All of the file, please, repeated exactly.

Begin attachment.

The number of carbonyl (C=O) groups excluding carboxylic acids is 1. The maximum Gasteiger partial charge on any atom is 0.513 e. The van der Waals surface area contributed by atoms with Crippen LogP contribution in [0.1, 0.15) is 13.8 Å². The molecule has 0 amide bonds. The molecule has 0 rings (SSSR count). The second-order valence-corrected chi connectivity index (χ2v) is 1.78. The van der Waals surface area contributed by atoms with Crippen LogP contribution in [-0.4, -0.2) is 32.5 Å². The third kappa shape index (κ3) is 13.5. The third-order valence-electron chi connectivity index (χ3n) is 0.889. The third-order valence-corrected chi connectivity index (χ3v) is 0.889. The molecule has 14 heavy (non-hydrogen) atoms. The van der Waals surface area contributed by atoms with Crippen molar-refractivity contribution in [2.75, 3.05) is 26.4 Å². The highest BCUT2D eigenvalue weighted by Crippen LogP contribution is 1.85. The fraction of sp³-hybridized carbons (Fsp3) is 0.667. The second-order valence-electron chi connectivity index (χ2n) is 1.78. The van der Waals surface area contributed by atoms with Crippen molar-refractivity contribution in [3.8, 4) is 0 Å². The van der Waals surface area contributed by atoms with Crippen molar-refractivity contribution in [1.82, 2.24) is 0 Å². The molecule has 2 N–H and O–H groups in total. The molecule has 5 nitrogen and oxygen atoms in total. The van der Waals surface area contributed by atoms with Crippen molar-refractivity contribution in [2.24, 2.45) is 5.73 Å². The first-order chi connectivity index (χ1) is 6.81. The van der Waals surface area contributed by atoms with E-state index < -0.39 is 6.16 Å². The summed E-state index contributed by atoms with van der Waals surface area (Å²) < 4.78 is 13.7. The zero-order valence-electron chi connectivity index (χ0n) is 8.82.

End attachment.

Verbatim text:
The number of carbonyl (C=O) groups excluding carboxylic acids is 1. The maximum Gasteiger partial charge on any atom is 0.513 e. The van der Waals surface area contributed by atoms with Crippen LogP contribution in [0.1, 0.15) is 13.8 Å². The molecule has 0 amide bonds. The molecule has 0 rings (SSSR count). The second-order valence-corrected chi connectivity index (χ2v) is 1.78. The van der Waals surface area contributed by atoms with Crippen LogP contribution in [-0.4, -0.2) is 32.5 Å². The third kappa shape index (κ3) is 13.5. The third-order valence-electron chi connectivity index (χ3n) is 0.889. The third-order valence-corrected chi connectivity index (χ3v) is 0.889. The molecule has 14 heavy (non-hydrogen) atoms. The van der Waals surface area contributed by atoms with Crippen molar-refractivity contribution in [2.75, 3.05) is 26.4 Å². The highest BCUT2D eigenvalue weighted by Crippen LogP contribution is 1.85. The fraction of sp³-hybridized carbons (Fsp3) is 0.667. The second-order valence-electron chi connectivity index (χ2n) is 1.78. The van der Waals surface area contributed by atoms with Crippen molar-refractivity contribution in [3.8, 4) is 0 Å². The van der Waals surface area contributed by atoms with Crippen molar-refractivity contribution in [1.82, 2.24) is 0 Å². The molecule has 2 N–H and O–H groups in total. The molecule has 5 nitrogen and oxygen atoms in total. The van der Waals surface area contributed by atoms with Crippen molar-refractivity contribution in [2.24, 2.45) is 5.73 Å². The first-order chi connectivity index (χ1) is 6.81. The van der Waals surface area contributed by atoms with E-state index < -0.39 is 6.16 Å². The summed E-state index contributed by atoms with van der Waals surface area (Å²) < 4.78 is 13.7. The zero-order valence-electron chi connectivity index (χ0n) is 8.82.